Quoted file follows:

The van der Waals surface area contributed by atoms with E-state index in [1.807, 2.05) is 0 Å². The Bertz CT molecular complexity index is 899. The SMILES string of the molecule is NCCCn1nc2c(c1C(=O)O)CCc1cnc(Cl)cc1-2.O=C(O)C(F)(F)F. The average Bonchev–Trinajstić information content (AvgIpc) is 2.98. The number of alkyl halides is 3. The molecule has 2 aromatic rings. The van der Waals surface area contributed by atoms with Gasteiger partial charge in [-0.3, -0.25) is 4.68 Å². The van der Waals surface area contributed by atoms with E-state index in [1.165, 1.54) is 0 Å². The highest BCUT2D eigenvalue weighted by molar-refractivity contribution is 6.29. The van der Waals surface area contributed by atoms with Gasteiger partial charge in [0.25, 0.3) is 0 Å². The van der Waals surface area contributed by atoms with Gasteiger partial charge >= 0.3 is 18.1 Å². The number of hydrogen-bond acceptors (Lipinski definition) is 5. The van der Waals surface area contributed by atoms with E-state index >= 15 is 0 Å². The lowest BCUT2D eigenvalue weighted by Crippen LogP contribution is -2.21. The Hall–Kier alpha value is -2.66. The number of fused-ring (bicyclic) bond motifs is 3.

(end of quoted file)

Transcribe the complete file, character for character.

The van der Waals surface area contributed by atoms with E-state index in [1.807, 2.05) is 0 Å². The Bertz CT molecular complexity index is 899. The SMILES string of the molecule is NCCCn1nc2c(c1C(=O)O)CCc1cnc(Cl)cc1-2.O=C(O)C(F)(F)F. The average Bonchev–Trinajstić information content (AvgIpc) is 2.98. The number of alkyl halides is 3. The molecule has 2 aromatic rings. The van der Waals surface area contributed by atoms with Gasteiger partial charge in [-0.3, -0.25) is 4.68 Å². The van der Waals surface area contributed by atoms with E-state index in [1.165, 1.54) is 0 Å². The highest BCUT2D eigenvalue weighted by molar-refractivity contribution is 6.29. The van der Waals surface area contributed by atoms with Gasteiger partial charge in [0.25, 0.3) is 0 Å². The van der Waals surface area contributed by atoms with Gasteiger partial charge >= 0.3 is 18.1 Å². The number of hydrogen-bond acceptors (Lipinski definition) is 5. The van der Waals surface area contributed by atoms with E-state index >= 15 is 0 Å². The lowest BCUT2D eigenvalue weighted by Crippen LogP contribution is -2.21. The Hall–Kier alpha value is -2.66. The number of fused-ring (bicyclic) bond motifs is 3.